As Captain Miller says to "gear up" after releasing the hostage, one of the subordinates refuses. What I am trying to understand is what the movie was trying to portray in that minute or so when Captain Miller didn't say a word.

The scene shows him as gearing up, is it supposed to be showing Captain Miller's trust in his subordinate to follow orders or is he generally in shock at the current situation?

In the small speech at the end where he says he is a school teacher and does not care who Ryan is, I am thinking the fact that camera does not spend much focus on him that this is how it was to be portrayed; those few minutes of silence were meant to show he didn't care.

Is this the correct thought process for the scene?


3 Answers 3


It has to do with the separation of officer and regular soldiers. He does not get involved in this type of situation. That is what his sergeant is for (hence Mike glances at Tom hanks and then intervenes).

However, Hanks is a sensible, mature officer. He realises that he has to do something to resolve the situation, and decides to connect with them and explain why he is doing what he is doing. Normally officers have to keep their distance, and do not become personal friends with their men as it might compromise the command hierarchy and influence the officer's judgment.

This was a big step to take, and showed the men that Tom Hanks was not immune to the frustration and stresses of the mission. He was sharing it with them, and they all needed to work together.


I think I am going with the process that Captain Miller was just thinking a lot, mainly about getting home to his wife and back to his monotonous (but interesting to him) job as a school teacher. Because of this he was not quick to respond to his sub-ordinate actions.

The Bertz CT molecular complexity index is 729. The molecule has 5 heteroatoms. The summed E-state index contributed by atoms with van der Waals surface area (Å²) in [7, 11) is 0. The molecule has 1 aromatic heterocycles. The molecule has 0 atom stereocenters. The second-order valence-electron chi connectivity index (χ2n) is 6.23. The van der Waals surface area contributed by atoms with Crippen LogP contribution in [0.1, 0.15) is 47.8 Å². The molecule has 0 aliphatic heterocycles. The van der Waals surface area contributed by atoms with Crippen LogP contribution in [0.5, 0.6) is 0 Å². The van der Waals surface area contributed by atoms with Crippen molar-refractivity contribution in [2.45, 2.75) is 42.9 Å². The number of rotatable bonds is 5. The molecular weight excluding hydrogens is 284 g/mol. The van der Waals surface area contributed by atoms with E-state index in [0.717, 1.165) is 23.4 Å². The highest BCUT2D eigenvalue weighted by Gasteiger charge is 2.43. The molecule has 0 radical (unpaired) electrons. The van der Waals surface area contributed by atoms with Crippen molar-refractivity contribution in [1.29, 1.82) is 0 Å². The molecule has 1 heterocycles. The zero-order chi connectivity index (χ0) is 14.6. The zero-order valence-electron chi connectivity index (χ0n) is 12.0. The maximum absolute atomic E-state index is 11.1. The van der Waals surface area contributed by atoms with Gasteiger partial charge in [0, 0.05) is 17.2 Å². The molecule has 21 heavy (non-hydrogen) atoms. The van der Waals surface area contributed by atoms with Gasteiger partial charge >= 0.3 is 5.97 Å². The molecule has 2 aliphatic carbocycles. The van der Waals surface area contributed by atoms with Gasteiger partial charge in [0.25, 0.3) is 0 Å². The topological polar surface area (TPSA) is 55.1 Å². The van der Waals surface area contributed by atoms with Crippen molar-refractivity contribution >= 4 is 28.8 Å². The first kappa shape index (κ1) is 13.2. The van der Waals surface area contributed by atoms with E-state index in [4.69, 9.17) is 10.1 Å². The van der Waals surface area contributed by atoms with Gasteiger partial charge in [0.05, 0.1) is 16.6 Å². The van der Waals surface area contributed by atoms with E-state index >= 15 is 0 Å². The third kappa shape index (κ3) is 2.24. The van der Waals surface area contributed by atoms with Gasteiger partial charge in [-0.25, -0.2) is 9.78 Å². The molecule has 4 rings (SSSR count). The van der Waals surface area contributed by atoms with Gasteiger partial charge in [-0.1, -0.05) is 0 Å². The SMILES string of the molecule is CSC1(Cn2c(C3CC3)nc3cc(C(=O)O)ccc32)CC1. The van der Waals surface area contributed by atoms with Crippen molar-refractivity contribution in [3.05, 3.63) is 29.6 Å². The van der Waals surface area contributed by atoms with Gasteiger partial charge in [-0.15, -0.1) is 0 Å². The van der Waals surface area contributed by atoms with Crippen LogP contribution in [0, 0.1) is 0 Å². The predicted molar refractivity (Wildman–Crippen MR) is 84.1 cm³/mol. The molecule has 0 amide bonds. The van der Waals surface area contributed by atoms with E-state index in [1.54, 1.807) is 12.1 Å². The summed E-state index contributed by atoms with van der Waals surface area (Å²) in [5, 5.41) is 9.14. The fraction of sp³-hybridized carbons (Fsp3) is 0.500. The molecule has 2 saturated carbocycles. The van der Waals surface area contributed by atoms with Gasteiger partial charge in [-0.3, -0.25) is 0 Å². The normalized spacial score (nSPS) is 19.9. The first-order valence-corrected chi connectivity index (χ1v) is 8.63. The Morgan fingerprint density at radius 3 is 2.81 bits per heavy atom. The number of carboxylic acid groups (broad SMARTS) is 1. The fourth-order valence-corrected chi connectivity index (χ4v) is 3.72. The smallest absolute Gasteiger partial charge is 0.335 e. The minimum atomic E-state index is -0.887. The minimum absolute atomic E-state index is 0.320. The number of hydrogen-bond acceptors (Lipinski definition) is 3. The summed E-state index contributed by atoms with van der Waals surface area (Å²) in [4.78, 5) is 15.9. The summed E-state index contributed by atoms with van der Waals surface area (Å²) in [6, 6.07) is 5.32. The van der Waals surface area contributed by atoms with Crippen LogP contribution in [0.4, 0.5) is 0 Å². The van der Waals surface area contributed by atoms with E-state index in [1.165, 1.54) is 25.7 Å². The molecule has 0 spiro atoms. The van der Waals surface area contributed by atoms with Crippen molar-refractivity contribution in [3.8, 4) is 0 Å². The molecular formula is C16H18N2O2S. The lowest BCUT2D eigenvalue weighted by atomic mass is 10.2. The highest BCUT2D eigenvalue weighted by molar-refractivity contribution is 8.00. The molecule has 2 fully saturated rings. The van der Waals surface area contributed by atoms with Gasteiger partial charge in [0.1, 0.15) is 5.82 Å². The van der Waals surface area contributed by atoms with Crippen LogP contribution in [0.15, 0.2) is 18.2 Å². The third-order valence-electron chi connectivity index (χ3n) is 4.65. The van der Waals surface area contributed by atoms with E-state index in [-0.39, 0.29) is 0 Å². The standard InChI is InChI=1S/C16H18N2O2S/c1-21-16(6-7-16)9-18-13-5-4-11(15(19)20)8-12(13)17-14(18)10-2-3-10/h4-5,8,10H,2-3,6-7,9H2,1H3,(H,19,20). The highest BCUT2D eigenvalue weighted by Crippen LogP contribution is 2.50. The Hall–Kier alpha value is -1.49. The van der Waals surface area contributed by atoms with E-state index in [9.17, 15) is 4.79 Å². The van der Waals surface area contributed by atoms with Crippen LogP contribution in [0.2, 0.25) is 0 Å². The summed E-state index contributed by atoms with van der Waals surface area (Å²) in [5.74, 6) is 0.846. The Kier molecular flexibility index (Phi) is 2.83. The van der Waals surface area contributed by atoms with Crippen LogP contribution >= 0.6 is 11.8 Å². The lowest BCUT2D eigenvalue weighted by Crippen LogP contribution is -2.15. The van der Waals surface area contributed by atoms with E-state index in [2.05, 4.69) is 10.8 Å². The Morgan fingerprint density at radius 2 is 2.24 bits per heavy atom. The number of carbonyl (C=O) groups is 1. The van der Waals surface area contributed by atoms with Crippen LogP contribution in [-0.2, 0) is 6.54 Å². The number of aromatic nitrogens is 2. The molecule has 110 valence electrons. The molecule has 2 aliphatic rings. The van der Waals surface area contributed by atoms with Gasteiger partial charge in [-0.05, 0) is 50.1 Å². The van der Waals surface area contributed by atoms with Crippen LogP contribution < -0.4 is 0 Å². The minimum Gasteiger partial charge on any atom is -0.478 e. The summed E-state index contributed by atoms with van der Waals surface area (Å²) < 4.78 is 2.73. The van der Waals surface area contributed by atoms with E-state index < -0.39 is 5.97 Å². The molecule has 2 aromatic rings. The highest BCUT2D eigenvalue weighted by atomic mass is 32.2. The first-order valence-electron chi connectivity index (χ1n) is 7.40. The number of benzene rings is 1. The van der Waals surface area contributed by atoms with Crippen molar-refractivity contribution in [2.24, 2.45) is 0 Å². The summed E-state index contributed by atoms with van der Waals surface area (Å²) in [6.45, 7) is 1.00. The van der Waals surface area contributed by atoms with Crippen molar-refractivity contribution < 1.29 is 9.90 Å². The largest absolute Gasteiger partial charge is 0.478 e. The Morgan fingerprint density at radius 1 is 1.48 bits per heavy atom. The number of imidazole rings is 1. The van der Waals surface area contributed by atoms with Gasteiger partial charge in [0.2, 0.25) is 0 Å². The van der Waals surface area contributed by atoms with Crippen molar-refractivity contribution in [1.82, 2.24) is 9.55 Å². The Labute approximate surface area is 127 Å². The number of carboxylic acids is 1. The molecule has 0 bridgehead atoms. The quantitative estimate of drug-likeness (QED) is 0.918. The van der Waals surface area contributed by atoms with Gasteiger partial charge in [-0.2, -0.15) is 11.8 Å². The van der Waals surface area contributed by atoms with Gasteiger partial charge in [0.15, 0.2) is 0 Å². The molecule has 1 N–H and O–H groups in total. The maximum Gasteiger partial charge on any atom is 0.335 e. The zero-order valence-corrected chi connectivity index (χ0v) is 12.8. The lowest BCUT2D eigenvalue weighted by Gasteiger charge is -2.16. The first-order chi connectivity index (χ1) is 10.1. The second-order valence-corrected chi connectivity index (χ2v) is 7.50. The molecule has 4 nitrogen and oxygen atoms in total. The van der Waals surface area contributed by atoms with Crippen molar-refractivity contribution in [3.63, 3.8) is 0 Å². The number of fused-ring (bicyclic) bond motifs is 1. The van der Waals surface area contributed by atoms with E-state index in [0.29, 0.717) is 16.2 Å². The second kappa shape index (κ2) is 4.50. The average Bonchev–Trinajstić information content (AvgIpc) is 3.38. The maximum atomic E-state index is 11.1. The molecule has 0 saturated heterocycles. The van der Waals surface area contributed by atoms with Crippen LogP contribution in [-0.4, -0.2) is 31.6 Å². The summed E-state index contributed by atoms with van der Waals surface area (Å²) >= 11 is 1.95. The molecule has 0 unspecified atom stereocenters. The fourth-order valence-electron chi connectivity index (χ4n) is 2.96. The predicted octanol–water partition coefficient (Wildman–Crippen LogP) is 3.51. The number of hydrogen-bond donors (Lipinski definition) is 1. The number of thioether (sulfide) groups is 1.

The reasoning I am using to support this is the ending scene where he faces the tank. Logically he knew he stood no chance he stepped in harm's way. This was a decision to finish the mission of keeping Private Ryan alive with the hopes he can either one day go home or fail knowing he doesn't have to carry burden of home sickness anymore.


If you recall, there was beginning to be a breakdown in the unit. Some were upset at Miller's decision to let the hostage go, as they wanted to exact revenge for the death of Wade (played by Giovanni Ribisi). Horvath (Tom Sizemore) and Reiben (Edward Burns) had just had a standoff with pistols, Upham (Jeremy Davies) was being called a sympathizer and basically everyone else was yelling at each other. The unity of the troop was breaking down quickly.

In that minute you describe, I think Miller was trying to determine how he was going to survive this mission, and get everyone back on track so he could get back home to his family.

Miller recalled that there was a bet going on about what his pre-war job was. In an effort to diffuse the situation and divert their attention, he offers up his career back home; a school teacher. He begins reminiscing about it and eventually calms the troop down and gets them focused on the task at hand; finding Ryan.

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